Former Conservative Deputy Prime Minister Lord Michael Heseltine has been sacked in his role as a government adviser in the House of Lords following his anti-Brexit comments.
Lord Heseltine was quick to condemn pro-leave campaigner Boris Johnson last summer and yesterday told the Lords chamber that Britain was facing “the most momentous peacetime decision of our time”. Following his comments in the chamber, he was fired from his advisory role despite becoming a life peer of the House of Lords in July 2001.
Heseltine served under both the reign of Thatcher and John Major. Under the latter, he served as Deputy Prime Minister and First Secretary of State between 1995 and 1997. His continued backing for a parliamentary vote on Brexit legislation ultimately let to his sacking from five government advisory roles in the House of Commons yesterday evening, going against the Conservatives pro-Brexit mandate.
“I believe that was the right thing to do,” said the former Lord Heseltine when asked about Prime Minster Theresa May’s decision to relieve him from his roles, added that “there just comes a time in life when party politics is secondary to your own deeply held convictions about the national interest.” When asked on BBC Radio 4 about his dealings with May, he said “I have never met Theresa May so I can’t make a judgement. She’s doing very well in the polls… the public approve of what she’s doing.”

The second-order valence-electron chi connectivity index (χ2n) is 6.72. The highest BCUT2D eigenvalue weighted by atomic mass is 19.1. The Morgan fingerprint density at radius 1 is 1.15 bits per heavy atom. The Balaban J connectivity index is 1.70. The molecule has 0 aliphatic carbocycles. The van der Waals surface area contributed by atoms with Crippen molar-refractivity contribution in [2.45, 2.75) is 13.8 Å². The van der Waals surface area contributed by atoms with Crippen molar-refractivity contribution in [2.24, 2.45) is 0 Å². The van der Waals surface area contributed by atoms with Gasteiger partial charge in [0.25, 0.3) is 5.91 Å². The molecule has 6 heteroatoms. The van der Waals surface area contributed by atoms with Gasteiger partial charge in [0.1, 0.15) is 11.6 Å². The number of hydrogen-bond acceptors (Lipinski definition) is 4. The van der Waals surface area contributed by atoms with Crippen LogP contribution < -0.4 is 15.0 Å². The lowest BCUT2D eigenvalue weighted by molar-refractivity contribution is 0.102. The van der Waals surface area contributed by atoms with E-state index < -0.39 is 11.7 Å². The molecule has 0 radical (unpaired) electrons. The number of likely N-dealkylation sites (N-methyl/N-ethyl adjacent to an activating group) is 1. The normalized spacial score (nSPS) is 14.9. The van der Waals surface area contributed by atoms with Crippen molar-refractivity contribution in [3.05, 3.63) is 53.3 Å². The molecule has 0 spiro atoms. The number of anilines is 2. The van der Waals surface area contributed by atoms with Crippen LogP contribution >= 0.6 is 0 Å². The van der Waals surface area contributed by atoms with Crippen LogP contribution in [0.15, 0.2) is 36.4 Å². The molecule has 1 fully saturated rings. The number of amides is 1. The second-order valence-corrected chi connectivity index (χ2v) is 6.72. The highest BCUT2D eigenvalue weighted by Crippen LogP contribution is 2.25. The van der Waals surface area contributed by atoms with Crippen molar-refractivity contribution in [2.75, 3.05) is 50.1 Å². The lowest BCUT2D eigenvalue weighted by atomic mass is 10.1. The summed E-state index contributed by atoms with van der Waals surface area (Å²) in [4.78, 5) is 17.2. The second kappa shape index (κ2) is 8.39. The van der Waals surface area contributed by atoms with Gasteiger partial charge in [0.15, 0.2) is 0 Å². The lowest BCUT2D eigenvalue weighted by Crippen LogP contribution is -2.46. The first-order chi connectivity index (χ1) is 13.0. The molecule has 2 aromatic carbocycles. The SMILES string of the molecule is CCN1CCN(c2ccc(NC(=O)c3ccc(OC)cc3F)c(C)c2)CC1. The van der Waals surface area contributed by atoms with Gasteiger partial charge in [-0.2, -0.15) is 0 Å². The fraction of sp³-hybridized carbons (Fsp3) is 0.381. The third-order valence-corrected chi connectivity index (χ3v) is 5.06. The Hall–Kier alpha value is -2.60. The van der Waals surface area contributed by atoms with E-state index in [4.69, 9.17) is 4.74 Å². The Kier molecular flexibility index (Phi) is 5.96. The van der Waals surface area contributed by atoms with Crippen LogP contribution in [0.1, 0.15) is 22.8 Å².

“Whether it’s a wise thing to do is a matter for her not for me,” he said. “I have been hugely proud of the work I have done for David Cameron and now for this prime minister, and if they don’t want me to go on they must sack me.”
Lord Heseltine was among the 12 former Tory ministers that rebelled against their party’s plans to trigger Article 50 which Theresa May plans on implementing by the end of March. Her plan is looking unlikely however as the House of Lords defeated it last night by 366 votes to 268 in favour of Brexit. It was also the highest turnout in the Lords since 1831.
The sacking of Heseltine was announced only a few hours before Budget 2017 is announced. Chancellor Phillip Hammond is expected to announce the anticipated (possibly for the wrong reasons) Budget which is expected to see a rise in taxes and business rates in the wake of Brexit.